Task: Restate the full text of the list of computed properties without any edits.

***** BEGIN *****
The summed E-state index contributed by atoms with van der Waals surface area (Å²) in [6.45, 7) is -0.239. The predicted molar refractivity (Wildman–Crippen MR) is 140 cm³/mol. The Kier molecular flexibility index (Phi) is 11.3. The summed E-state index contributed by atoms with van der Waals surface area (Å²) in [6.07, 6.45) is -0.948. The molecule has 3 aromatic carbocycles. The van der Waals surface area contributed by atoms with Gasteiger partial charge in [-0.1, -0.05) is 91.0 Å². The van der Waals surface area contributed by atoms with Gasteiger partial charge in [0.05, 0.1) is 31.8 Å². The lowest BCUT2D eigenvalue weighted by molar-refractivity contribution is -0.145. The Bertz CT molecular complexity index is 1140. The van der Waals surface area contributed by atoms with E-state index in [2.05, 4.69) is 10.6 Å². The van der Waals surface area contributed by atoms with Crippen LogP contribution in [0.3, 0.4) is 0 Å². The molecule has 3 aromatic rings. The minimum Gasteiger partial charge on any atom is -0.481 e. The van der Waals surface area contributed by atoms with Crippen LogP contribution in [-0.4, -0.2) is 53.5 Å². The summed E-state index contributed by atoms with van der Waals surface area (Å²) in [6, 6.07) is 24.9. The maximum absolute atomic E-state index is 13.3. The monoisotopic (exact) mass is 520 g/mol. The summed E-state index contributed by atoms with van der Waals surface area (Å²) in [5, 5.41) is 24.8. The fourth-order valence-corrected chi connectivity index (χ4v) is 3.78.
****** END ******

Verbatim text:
The summed E-state index contributed by atoms with van der Waals surface area (Å²) in [6.45, 7) is -0.239. The predicted molar refractivity (Wildman–Crippen MR) is 140 cm³/mol. The Kier molecular flexibility index (Phi) is 11.3. The summed E-state index contributed by atoms with van der Waals surface area (Å²) in [6.07, 6.45) is -0.948. The molecule has 3 aromatic carbocycles. The van der Waals surface area contributed by atoms with Gasteiger partial charge in [-0.1, -0.05) is 91.0 Å². The van der Waals surface area contributed by atoms with Gasteiger partial charge in [0.05, 0.1) is 31.8 Å². The lowest BCUT2D eigenvalue weighted by molar-refractivity contribution is -0.145. The Bertz CT molecular complexity index is 1140. The van der Waals surface area contributed by atoms with E-state index in [2.05, 4.69) is 10.6 Å². The van der Waals surface area contributed by atoms with Crippen LogP contribution in [0.3, 0.4) is 0 Å². The molecule has 3 aromatic rings. The minimum Gasteiger partial charge on any atom is -0.481 e. The van der Waals surface area contributed by atoms with Crippen LogP contribution in [-0.4, -0.2) is 53.5 Å². The summed E-state index contributed by atoms with van der Waals surface area (Å²) in [6, 6.07) is 24.9. The maximum absolute atomic E-state index is 13.3. The monoisotopic (exact) mass is 520 g/mol. The summed E-state index contributed by atoms with van der Waals surface area (Å²) in [5, 5.41) is 24.8. The fourth-order valence-corrected chi connectivity index (χ4v) is 3.78.